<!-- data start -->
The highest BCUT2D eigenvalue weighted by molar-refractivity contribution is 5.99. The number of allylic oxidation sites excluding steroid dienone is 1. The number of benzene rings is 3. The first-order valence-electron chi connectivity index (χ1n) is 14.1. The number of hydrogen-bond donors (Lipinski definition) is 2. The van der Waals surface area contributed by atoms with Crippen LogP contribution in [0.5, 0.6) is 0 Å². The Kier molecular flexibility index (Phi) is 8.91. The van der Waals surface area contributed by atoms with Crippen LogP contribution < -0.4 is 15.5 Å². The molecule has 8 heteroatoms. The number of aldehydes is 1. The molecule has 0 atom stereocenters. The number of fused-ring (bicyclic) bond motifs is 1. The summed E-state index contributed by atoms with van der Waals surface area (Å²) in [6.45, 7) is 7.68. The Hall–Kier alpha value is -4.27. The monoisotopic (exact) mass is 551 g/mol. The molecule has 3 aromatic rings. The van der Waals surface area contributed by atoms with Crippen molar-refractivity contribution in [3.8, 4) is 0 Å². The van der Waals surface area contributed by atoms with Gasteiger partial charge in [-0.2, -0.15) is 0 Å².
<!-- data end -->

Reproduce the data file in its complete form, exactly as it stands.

The highest BCUT2D eigenvalue weighted by molar-refractivity contribution is 5.99. The number of allylic oxidation sites excluding steroid dienone is 1. The number of benzene rings is 3. The first-order valence-electron chi connectivity index (χ1n) is 14.1. The number of hydrogen-bond donors (Lipinski definition) is 2. The van der Waals surface area contributed by atoms with Crippen LogP contribution in [0.5, 0.6) is 0 Å². The Kier molecular flexibility index (Phi) is 8.91. The van der Waals surface area contributed by atoms with Crippen LogP contribution < -0.4 is 15.5 Å². The molecule has 8 heteroatoms. The number of aldehydes is 1. The molecule has 0 atom stereocenters. The number of fused-ring (bicyclic) bond motifs is 1. The summed E-state index contributed by atoms with van der Waals surface area (Å²) in [6.45, 7) is 7.68. The Hall–Kier alpha value is -4.27. The monoisotopic (exact) mass is 551 g/mol. The molecule has 3 aromatic rings. The van der Waals surface area contributed by atoms with Crippen molar-refractivity contribution in [3.8, 4) is 0 Å². The van der Waals surface area contributed by atoms with Gasteiger partial charge in [-0.2, -0.15) is 0 Å².